White House Solar Panels: Good Idea?

Is putting solar panels on the White House is the best idea at this moment? Several things to think about on the minus and plus side. Symbolism is certainly essential when it comes to innovation. Still, this may be the wrong symbolic gesture, going into this particular election. Jimmy Carter put solar panels on, Ronald Reagan took them off.

Second, the economics of solar panels, especially in a non-sun-belt area like DC, still depend on government subsidies and cheap borrowing costs. Here’s a graphic on the levelized cost of electricity by different technologies, without government subsidies. This is based on Department of Energy projections for 2016.

So the government is borrowing this money from overseas, basically, to increase its net energy costs.

That needn’t be a bad thing. Government spending is often necessary to get economies of scale for manufacturing and improving new technologies. But if we want our borrowing to be worthwhile, those benefits of government spending have to stay in the U.S. We have to make sure that our net trade gap in photovoltaic cells and modules decreases, not increases, and that our domestic PV manufacturing continues to grow. One possibility: More subsidies for domestic PV manufacturing. Does that violate WTO rules?

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About Michael Mandel 126 Articles

Michael Mandel was BusinessWeek's chief economist from 1989-2009, where he helped direct the magazine's coverage of the domestic and global economies.

Since joining BusinessWeek in 1989, he has received multiple awards for his work, including being honored as one of the 100 top U.S. business journalists of the 20th century for his coverage of the New Economy. In 2006 Mandel was named "Best Economic Journalist" by the World Leadership Forum.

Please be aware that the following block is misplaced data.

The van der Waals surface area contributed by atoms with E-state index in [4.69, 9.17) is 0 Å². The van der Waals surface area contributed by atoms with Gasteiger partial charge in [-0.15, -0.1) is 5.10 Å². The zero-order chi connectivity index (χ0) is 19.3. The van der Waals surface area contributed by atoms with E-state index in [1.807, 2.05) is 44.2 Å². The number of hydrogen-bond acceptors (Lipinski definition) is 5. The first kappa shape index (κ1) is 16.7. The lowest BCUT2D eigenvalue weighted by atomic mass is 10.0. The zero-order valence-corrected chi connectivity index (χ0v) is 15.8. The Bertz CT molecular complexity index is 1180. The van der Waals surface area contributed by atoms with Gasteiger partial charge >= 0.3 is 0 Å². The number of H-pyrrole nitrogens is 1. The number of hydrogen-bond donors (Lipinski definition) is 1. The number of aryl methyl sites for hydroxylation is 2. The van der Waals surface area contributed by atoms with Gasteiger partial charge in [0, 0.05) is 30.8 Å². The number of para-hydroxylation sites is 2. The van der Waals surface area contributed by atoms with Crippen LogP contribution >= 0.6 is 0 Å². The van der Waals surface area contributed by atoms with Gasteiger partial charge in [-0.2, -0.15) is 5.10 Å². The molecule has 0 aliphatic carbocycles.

Mandel is the author of several books, including Rational Exuberance, The Coming Internet Depression, and The High Risk Society.

Mandel holds a Ph.D. in economics from Harvard University.

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1 Comment on White House Solar Panels: Good Idea?

  1. I think that the re-installation of solar PV panels back onto the White House is good for both practical and symbolic reasons. We had forward thinking in the form of Jimmy Carter putting up the first ones and sheer arrogance in the form of Ronald Reagan in tearing them down.

    My guess is that those Carter-era PV panels were manufactured in the US, as most probably were in those days. It is probably considerably more difficult to find domestically made replacements today. But is this an albatross that can legitimately hung around the neck of the Obama administration?

    From the perspective of U-S manufacturing competitiveness, it was also a mistake during the Reagan administration not to embrace the metric system used by the rest of the industrialized world. Movie cowboy bravado parading as patriotism, once again, trumped practicality here. But some will argue that we won the Cold War because our nuclear weapons were measured in inches instead of centimeters.

    Its largely an academic argument on whether solar PV panels are as an efficient way of generating energy in the semi-sunny Washington climate as, say, wind turbines or tapping into a geothermal source. The White House is not a LEED certified building and will never be a test laboratory for cutting edge energy technology. Symbolic to a degree, yes . . . but a sort of symbolism of clean energy independence that this country could use more of these days.

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